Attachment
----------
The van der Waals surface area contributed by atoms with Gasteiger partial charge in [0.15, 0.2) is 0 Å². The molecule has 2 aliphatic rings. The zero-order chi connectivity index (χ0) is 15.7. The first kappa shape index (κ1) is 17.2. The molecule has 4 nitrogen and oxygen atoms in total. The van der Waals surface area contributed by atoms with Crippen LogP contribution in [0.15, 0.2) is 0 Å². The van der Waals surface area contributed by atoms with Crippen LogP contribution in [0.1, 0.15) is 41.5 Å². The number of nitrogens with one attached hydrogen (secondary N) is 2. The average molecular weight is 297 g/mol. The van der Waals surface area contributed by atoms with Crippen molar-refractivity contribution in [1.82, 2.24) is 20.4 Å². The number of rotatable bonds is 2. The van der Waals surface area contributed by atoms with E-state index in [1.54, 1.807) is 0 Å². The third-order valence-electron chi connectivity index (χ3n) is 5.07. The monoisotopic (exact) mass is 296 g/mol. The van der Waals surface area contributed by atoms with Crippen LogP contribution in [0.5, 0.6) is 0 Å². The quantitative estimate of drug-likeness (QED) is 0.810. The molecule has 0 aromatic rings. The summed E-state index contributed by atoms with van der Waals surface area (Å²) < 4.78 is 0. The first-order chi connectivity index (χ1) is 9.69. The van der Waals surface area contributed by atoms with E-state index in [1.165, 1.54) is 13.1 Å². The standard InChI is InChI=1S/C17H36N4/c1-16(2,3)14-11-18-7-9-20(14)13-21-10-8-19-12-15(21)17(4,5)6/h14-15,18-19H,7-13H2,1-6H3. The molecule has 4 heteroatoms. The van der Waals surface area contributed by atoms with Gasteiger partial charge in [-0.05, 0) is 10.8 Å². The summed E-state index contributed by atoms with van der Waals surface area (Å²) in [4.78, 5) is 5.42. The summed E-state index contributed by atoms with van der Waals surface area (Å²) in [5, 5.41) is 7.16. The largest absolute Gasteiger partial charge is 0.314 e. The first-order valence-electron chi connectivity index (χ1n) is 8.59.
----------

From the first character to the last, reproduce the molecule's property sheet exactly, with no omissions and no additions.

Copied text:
The van der Waals surface area contributed by atoms with Gasteiger partial charge in [0.15, 0.2) is 0 Å². The molecule has 2 aliphatic rings. The zero-order chi connectivity index (χ0) is 15.7. The first kappa shape index (κ1) is 17.2. The molecule has 4 nitrogen and oxygen atoms in total. The van der Waals surface area contributed by atoms with Crippen LogP contribution in [0.15, 0.2) is 0 Å². The van der Waals surface area contributed by atoms with Crippen LogP contribution in [0.1, 0.15) is 41.5 Å². The number of nitrogens with one attached hydrogen (secondary N) is 2. The average molecular weight is 297 g/mol. The van der Waals surface area contributed by atoms with Crippen molar-refractivity contribution in [1.82, 2.24) is 20.4 Å². The number of rotatable bonds is 2. The van der Waals surface area contributed by atoms with E-state index in [1.54, 1.807) is 0 Å². The third-order valence-electron chi connectivity index (χ3n) is 5.07. The monoisotopic (exact) mass is 296 g/mol. The van der Waals surface area contributed by atoms with Crippen LogP contribution in [0.5, 0.6) is 0 Å². The quantitative estimate of drug-likeness (QED) is 0.810. The molecule has 0 aromatic rings. The summed E-state index contributed by atoms with van der Waals surface area (Å²) < 4.78 is 0. The first-order chi connectivity index (χ1) is 9.69. The van der Waals surface area contributed by atoms with E-state index in [1.165, 1.54) is 13.1 Å². The standard InChI is InChI=1S/C17H36N4/c1-16(2,3)14-11-18-7-9-20(14)13-21-10-8-19-12-15(21)17(4,5)6/h14-15,18-19H,7-13H2,1-6H3. The molecule has 4 heteroatoms. The van der Waals surface area contributed by atoms with Gasteiger partial charge in [-0.05, 0) is 10.8 Å². The summed E-state index contributed by atoms with van der Waals surface area (Å²) in [4.78, 5) is 5.42. The summed E-state index contributed by atoms with van der Waals surface area (Å²) in [5, 5.41) is 7.16. The largest absolute Gasteiger partial charge is 0.314 e. The first-order valence-electron chi connectivity index (χ1n) is 8.59.